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The Re­mem­brance Day

■ cer­e­mony in Wind­sor will be held at 11 a.m. Sun­day at the ceno­taph near city hall. The Wind­sor Po­lice Pipe Band will leave Dieppe Park and march to the ceno­taph be­gin­ning at 10:30 a.m.

The Univer­sity of Wind­sor

■ will join 18 other Cana­dian uni­ver­si­ties and col­leges to dis­play “The World Re­mem­bers,” which projects the names of those killed in the war and an in­ter­na­tional col­lec­tion of First World War pho­to­graphs. The simul­cast feed will be shown Sun­day at the School of Creative Arts Ar­mouries from noon to 4 p.m.

Kevin Bunt, a mem­ber

■ of the Wind­sor Po­lice Pipe Band, said he’ll be play­ing When the Bat­tle’s Over at 6 a.m. at the First World War memo­rial in Op­ti­mist Memo­rial Park on Ypres Av­enue Sun­day. The Bat­tle’s Over Trib­ute is ex­pected to be held around the world, in­clud­ing in the United King­dom, Ire­land, Aus­tralia, Canada, the United States, Ger­many, France and Bel­gium. Par­lia­ment Hill and com­mu­ni­ties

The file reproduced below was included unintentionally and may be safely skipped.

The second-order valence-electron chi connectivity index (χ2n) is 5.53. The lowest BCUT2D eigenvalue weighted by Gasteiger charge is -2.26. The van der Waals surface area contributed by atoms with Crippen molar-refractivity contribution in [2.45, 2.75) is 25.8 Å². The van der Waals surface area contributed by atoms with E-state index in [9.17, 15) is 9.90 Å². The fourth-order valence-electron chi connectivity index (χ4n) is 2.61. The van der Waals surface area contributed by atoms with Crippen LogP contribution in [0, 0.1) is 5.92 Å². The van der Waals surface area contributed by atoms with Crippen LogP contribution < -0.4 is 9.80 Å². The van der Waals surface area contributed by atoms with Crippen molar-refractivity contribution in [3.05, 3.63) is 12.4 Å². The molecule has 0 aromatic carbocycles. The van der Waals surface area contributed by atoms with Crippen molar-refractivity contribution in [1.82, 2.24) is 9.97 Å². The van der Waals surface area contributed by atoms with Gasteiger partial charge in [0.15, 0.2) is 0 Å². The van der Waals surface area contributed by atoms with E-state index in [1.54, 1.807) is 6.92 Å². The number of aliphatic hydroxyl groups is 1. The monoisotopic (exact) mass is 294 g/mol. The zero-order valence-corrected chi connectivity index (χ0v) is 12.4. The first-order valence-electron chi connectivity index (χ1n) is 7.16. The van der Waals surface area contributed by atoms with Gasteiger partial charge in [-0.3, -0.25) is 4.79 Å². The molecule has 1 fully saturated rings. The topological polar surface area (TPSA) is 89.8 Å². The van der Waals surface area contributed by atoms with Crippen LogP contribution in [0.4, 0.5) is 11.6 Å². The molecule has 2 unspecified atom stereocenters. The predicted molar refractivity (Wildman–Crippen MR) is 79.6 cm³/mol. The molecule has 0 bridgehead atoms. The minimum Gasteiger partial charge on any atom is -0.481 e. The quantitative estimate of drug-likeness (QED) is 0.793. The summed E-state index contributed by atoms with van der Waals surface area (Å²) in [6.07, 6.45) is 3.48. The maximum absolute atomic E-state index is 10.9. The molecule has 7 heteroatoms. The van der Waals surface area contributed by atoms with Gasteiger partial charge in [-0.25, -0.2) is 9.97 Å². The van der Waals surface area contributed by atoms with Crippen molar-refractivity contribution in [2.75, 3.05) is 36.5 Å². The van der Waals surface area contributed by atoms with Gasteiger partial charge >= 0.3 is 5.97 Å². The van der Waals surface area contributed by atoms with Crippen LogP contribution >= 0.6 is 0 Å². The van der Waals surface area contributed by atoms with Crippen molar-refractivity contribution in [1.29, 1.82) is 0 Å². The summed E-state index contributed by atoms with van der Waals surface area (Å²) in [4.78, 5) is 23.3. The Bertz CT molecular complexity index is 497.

■ across Canada are ex­pected to mark the 100th an­niver­sary of the end of the First World War with the ring­ing of 100 bells at sun­set Sun­day.

For more in­for­ma­tion on

Re­mem­brance Day ser­vices across Es­sex County and other events, in­clud­ing free ad­mis­sion to the Chim­czuk Mu­seum, Sun­day vis­itwind­sores­sex.com/event/wind­sor-es­sex-re­mem­branceday-guide-2018. Re­mem­brance Day was

■ first called Ar­mistice Day. Ar­mistice Day was linked with Thanks­giv­ing in the 1920s but that was prob­lem­atic for Cana­dian vet­er­ans. In 1931, the fed­eral gov­ern­ment turned Ar­mistice Day into Re­mem­brance Day that was to be held Nov. 11.

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